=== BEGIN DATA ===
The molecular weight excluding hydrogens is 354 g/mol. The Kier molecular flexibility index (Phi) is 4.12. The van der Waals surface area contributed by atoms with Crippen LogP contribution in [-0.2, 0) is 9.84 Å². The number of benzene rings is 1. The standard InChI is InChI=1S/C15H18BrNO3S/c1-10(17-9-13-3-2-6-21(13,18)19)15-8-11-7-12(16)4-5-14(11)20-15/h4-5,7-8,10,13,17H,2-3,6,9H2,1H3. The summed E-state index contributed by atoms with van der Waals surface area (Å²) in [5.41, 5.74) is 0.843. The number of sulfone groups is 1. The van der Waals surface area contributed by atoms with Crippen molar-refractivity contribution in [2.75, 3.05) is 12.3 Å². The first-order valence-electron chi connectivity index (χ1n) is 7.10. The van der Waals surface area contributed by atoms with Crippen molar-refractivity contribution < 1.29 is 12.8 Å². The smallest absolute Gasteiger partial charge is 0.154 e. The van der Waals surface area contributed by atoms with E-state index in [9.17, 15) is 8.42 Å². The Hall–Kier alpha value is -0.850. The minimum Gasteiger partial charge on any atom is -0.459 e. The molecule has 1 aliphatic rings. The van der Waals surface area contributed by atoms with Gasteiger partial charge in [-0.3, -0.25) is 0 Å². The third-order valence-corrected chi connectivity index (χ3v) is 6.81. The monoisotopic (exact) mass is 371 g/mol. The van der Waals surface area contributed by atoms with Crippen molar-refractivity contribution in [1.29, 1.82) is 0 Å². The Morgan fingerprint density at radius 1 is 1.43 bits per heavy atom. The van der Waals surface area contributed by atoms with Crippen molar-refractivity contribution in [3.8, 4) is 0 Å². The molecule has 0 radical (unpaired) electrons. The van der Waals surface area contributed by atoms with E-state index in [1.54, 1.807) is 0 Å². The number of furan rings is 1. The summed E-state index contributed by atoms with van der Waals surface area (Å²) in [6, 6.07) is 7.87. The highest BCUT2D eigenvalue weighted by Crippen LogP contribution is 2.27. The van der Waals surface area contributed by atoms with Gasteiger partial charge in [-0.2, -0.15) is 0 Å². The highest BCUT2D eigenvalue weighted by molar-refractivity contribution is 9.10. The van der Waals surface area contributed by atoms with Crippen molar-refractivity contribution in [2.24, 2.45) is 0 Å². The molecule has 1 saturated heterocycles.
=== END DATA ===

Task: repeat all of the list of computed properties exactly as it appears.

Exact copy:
The molecular weight excluding hydrogens is 354 g/mol. The Kier molecular flexibility index (Phi) is 4.12. The van der Waals surface area contributed by atoms with Crippen LogP contribution in [-0.2, 0) is 9.84 Å². The number of benzene rings is 1. The standard InChI is InChI=1S/C15H18BrNO3S/c1-10(17-9-13-3-2-6-21(13,18)19)15-8-11-7-12(16)4-5-14(11)20-15/h4-5,7-8,10,13,17H,2-3,6,9H2,1H3. The summed E-state index contributed by atoms with van der Waals surface area (Å²) in [5.41, 5.74) is 0.843. The number of sulfone groups is 1. The van der Waals surface area contributed by atoms with Crippen molar-refractivity contribution in [2.75, 3.05) is 12.3 Å². The first-order valence-electron chi connectivity index (χ1n) is 7.10. The van der Waals surface area contributed by atoms with Crippen molar-refractivity contribution < 1.29 is 12.8 Å². The smallest absolute Gasteiger partial charge is 0.154 e. The van der Waals surface area contributed by atoms with E-state index in [9.17, 15) is 8.42 Å². The Hall–Kier alpha value is -0.850. The minimum Gasteiger partial charge on any atom is -0.459 e. The molecule has 1 aliphatic rings. The van der Waals surface area contributed by atoms with Gasteiger partial charge in [-0.3, -0.25) is 0 Å². The third-order valence-corrected chi connectivity index (χ3v) is 6.81. The monoisotopic (exact) mass is 371 g/mol. The van der Waals surface area contributed by atoms with Crippen molar-refractivity contribution in [1.29, 1.82) is 0 Å². The Morgan fingerprint density at radius 1 is 1.43 bits per heavy atom. The van der Waals surface area contributed by atoms with Crippen molar-refractivity contribution in [3.8, 4) is 0 Å². The molecule has 0 radical (unpaired) electrons. The van der Waals surface area contributed by atoms with E-state index in [1.54, 1.807) is 0 Å². The number of furan rings is 1. The summed E-state index contributed by atoms with van der Waals surface area (Å²) in [6, 6.07) is 7.87. The highest BCUT2D eigenvalue weighted by Crippen LogP contribution is 2.27. The van der Waals surface area contributed by atoms with Gasteiger partial charge in [-0.2, -0.15) is 0 Å². The highest BCUT2D eigenvalue weighted by molar-refractivity contribution is 9.10. The van der Waals surface area contributed by atoms with Crippen molar-refractivity contribution in [2.24, 2.45) is 0 Å². The molecule has 1 saturated heterocycles.